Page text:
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Need Sangria making advice: what types of fruit to include?

I'm planning to make Sangria for the first time this weekend for a party I'm throwing.

So far - on the list of fruit to include:
oranges (slices with peel? or chunks without)
peaches
apples (any particular type taste best?)
lemon slices on top...

What am I forgetting?

TIA!

*Edit: Making red wine sangria!

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  1. Are you making a red or white sangria?

    1. Sangria is absurdly forgivable when it comes to fruit usage. You're not "forgetting" any type of fruit (unless you had a list/recipe in mind), and you could even do without one or two of those items.

      I tend to steep orange slices (with peel) the last few hours prior to serving sangria, so I keep the peel. Longer than that, I might consider taking off the peel for fear of the pith changing the taste of the sangria. (But then, this comes from orange juice making experience, not sangria.) I think slices look pretty in the serving vessel, but chunks might be easier to dole out to glasses.

      As for apples, I like the Pink Lady variety best for sangria. Basically, something firm, with a good sweet/tart balance. Fuji apples might work, too, but I tend to just eat those. Regardless, I'd slice these for optimal surface-mass ratio.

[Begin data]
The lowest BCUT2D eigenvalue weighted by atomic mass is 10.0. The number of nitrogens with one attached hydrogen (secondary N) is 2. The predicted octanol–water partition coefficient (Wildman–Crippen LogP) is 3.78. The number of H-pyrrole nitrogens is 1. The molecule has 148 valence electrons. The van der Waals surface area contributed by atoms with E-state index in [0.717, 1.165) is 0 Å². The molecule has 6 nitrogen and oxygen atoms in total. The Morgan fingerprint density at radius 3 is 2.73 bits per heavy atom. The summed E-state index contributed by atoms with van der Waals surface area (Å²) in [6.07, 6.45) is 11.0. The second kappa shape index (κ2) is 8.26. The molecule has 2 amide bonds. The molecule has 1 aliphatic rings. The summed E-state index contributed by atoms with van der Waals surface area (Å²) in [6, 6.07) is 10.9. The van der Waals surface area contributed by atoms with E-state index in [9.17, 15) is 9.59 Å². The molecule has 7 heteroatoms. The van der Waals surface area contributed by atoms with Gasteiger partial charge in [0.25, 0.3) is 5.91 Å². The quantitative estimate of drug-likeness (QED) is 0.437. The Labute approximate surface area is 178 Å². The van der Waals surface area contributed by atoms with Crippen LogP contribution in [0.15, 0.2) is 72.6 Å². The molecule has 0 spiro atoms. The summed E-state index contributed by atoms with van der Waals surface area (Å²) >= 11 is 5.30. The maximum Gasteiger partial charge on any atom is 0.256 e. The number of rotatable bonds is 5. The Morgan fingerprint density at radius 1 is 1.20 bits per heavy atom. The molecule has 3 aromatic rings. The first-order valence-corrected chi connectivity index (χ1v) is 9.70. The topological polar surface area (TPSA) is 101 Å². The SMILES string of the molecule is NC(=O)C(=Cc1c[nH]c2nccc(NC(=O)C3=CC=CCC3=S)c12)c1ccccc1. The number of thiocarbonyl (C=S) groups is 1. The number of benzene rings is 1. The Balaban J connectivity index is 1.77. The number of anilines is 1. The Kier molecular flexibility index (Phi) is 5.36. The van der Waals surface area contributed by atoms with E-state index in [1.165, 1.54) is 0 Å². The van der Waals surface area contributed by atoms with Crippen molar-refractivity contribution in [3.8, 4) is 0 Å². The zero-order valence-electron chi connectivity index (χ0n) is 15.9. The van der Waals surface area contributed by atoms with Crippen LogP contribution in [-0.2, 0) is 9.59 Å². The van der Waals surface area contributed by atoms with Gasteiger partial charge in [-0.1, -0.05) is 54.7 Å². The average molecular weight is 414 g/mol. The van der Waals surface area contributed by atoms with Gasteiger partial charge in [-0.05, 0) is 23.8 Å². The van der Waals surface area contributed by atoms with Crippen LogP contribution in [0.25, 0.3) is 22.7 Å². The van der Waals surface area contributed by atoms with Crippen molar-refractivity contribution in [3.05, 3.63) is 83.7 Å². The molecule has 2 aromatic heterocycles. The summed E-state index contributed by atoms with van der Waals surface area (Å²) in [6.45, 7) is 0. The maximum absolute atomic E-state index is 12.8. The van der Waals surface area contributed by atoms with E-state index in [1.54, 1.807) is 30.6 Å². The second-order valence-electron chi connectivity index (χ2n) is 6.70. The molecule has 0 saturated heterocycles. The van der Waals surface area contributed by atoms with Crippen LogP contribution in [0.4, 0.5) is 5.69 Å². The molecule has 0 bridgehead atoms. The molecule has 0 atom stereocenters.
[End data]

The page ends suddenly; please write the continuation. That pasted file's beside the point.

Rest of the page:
If doing peaches, remember to get freestone ones or else you'll be one very annoyed sangria-maker. Maybe you didn't need the tip, but I certainly didn't remember the first time I tried to use fresh peaches ... let's just say I usually use frozen ones now.

      I also like berries in my sangria. (My usual mix will be something like a few types of berries, cherries, and peaches.) I think it works with the wine really well, and since I don't add much sugar, they provide the sweetness.

      Easy peasy! Good luck with the sangria!

      5 Replies
      1. re: Ali

        Ali - thank you very much for the excellent advice and additional details. Now I'm curious what your go-to red wine sangria recipe is? Care to share?

        1. re: The Oracle

          Sorry!! I totally forgot to reply, so it's too late for you to use my recipe, but maybe it can help for a second go around (it is such a summer drink, after all):

          1 bottle (750mL) pinot noir
          1 bottle cab. sauvignon
          1 bottle of brandy (VS is fine, no sense in tossing the XO in here)
          1 bag frozen berries
          1 bag frozen cherries
          1 bag frozen peaches
          1/4 to 1/2 cup sugar (or omit if you choose, I usually do)

          Mix and put in fridge overnight (or longer). Before drinking, float a few slice of lemons and oranges in the pitcher and top off with a sparkling beverage of your choosing - I've used anything from soda water to a cheap sparkling wine, which is my current preference.

          If you use fresh peaches, use a firmer one that's a sweet but slightly tart. Likewise if you choose to use apples.